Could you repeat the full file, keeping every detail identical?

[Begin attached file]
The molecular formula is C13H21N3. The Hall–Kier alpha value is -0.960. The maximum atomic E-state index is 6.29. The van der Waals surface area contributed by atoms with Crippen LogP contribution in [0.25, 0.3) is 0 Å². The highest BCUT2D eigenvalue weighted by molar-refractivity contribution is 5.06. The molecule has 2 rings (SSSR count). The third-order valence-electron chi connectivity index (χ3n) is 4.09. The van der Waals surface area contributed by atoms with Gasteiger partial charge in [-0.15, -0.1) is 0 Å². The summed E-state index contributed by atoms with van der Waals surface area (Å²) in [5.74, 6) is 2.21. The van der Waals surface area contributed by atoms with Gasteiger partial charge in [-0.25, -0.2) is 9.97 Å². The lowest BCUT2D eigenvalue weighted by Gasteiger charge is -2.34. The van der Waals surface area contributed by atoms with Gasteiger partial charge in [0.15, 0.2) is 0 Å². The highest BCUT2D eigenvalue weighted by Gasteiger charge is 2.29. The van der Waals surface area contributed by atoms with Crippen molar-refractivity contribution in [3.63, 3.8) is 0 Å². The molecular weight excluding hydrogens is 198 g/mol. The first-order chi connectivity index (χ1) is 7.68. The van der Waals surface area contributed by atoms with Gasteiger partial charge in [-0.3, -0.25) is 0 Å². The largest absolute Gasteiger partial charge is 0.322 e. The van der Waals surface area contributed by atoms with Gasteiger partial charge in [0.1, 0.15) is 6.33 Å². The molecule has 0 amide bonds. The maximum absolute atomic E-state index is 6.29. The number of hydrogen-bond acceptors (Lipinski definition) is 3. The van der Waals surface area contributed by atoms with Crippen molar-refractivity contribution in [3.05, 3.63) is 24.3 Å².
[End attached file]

The molecular formula is C13H21N3. The Hall–Kier alpha value is -0.960. The maximum atomic E-state index is 6.29. The van der Waals surface area contributed by atoms with Crippen LogP contribution in [0.25, 0.3) is 0 Å². The highest BCUT2D eigenvalue weighted by molar-refractivity contribution is 5.06. The molecule has 2 rings (SSSR count). The third-order valence-electron chi connectivity index (χ3n) is 4.09. The van der Waals surface area contributed by atoms with Gasteiger partial charge in [-0.15, -0.1) is 0 Å². The summed E-state index contributed by atoms with van der Waals surface area (Å²) in [5.74, 6) is 2.21. The van der Waals surface area contributed by atoms with Gasteiger partial charge in [-0.25, -0.2) is 9.97 Å². The lowest BCUT2D eigenvalue weighted by Gasteiger charge is -2.34. The van der Waals surface area contributed by atoms with Gasteiger partial charge in [0.15, 0.2) is 0 Å². The highest BCUT2D eigenvalue weighted by Gasteiger charge is 2.29. The van der Waals surface area contributed by atoms with Crippen molar-refractivity contribution in [3.63, 3.8) is 0 Å². The molecular weight excluding hydrogens is 198 g/mol. The first-order chi connectivity index (χ1) is 7.68. The van der Waals surface area contributed by atoms with Gasteiger partial charge in [-0.3, -0.25) is 0 Å². The largest absolute Gasteiger partial charge is 0.322 e. The van der Waals surface area contributed by atoms with Gasteiger partial charge in [0.1, 0.15) is 6.33 Å². The molecule has 0 amide bonds. The maximum absolute atomic E-state index is 6.29. The number of hydrogen-bond acceptors (Lipinski definition) is 3. The van der Waals surface area contributed by atoms with Crippen molar-refractivity contribution in [3.05, 3.63) is 24.3 Å².